Fortifying the Stolen – China’s New Export Control Law

After massive and global espionage, China has embarked on a ‘Export Control Regime” and rightly so, they know the best loopholes in protecting their (Stolen) IP. It took the developing world a whopping century or over to arrive technological maturity where we are. I can’t believe, how China has achieved a global competitive excellence in 30 years.

Of course, we all know the espionage and IP violations that have been underway in building a parallel economy. The new Chinese Export Control Laws are a validation of collective act over the last few decades. This blogs goes into the details of the law as well as the rationale and spirit behind the law. (Blog runs in 1100 words, reading time 4-5 minutes). References are cited at the end of the blog.

Fortifying the Stolen

A thieve knows best how to solve a riddle of a theft. That’s an age-old saying. In Cybersecurity, while designing a solution for the enterprises, I always recommend building a design on the principles of anticipating intrusions and attacks and fortifying the design. 

After indulging in massive intellectual thefts and global espionage China is well aware of weaknesses and the modus operandi. For those who are not aware, let me cite a recent example of a Chinese student at Duke University, who stole her professor’s research and started a company (product business) in China. She is not alone. The US and the western world is inundated with such stories. Even the most secretly developed weapons by the US are part of the espionage. If you recollect, the US and India to have suspended or removed the Chinese Philosophical Centers, Confucius Center after finding out that those are indulging in espionage and intellectual theft. It is said that China has over 50 million workers overseas who regularly send pirated information. Ideally, if I have to learn cybersecurity, I should avoid Lockheed Martin’s “Kill Chain” and focus on the ‘mechanism of Chinese gargantuan machinery of IP theft protection’, aka Chinese Export Control Laws cited below. It offers several Confusion (deep and reflective) thinking on the nature of the future defense. The world has a lot to learn as well are significantly lagging behind.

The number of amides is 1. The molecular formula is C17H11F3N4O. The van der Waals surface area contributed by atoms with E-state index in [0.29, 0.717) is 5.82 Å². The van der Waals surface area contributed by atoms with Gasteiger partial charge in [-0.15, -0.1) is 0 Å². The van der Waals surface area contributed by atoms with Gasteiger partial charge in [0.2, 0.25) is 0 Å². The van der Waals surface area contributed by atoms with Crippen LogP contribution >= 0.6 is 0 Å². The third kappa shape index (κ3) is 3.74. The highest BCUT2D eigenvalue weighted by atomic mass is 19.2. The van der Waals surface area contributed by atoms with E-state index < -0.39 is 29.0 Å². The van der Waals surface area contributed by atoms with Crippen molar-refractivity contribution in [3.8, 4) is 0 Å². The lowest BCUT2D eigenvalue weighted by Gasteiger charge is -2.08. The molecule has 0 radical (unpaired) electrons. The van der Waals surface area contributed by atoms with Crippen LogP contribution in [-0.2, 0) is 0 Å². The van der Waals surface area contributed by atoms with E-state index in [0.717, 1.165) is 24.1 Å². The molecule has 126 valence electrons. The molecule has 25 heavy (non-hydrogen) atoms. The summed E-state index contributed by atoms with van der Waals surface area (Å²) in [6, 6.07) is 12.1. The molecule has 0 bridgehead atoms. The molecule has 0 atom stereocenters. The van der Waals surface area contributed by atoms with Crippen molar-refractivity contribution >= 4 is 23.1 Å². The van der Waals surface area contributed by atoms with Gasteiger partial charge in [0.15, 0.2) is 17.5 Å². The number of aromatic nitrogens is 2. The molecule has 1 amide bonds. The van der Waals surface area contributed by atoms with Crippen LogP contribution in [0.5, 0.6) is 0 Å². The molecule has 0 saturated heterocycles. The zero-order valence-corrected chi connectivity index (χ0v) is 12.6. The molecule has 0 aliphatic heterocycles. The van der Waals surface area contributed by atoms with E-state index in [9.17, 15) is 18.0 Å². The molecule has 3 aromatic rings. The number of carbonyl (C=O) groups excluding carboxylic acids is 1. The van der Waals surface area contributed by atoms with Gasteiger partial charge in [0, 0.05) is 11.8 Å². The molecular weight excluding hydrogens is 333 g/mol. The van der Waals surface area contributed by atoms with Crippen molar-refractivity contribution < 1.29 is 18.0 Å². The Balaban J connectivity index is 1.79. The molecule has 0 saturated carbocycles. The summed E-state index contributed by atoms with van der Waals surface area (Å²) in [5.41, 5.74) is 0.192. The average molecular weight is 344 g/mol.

On October 17, 2020, China passed a law restricting the exports of sensitive items based on national security grounds, and the law emboldens China to take countermeasures against any country or region that abuses export-control measures and poses a threat to their national security and interests. Each of these words are full of interpretations and an imminent threat to any country. All China has to do is establish a reason, and in their political culture, it is not difficult to concoct a case. If I guess rightly, even this blog is subject to Chinese national security. 

The Huawei Rejection

Why was Huawei’s 5G rejected by the advanced world? The core reason being it would have given unfettered access to their network defense and collective defense, in addition, it would have created a threat to almost all electronic data flow (that includes cell phone data too). The new Chinese regulations could prove similar to US export controls on strategic technologies. Those controls, covering military equipment, some encryption technologies, and some dual-use products, have long irked China. Chinese negotiators have often claimed that their trade surplus could be trimmed if the US would relax controls on high-tech goods.

Technologies within the Ambit

A total of 17 industrial sectors fall within the ambit of Chinese Export Control Law. The focus is primarily on technologies of strategic and commercial significance such as:

  1. Pharmaceutical and biotechnology manufacturing including technologies required for the development of vaccines;
  2. 2. Technology relating to the development, testing, and maintenance of machine tools;
  3. ‘strategic’ new product design technology for heavy machinery;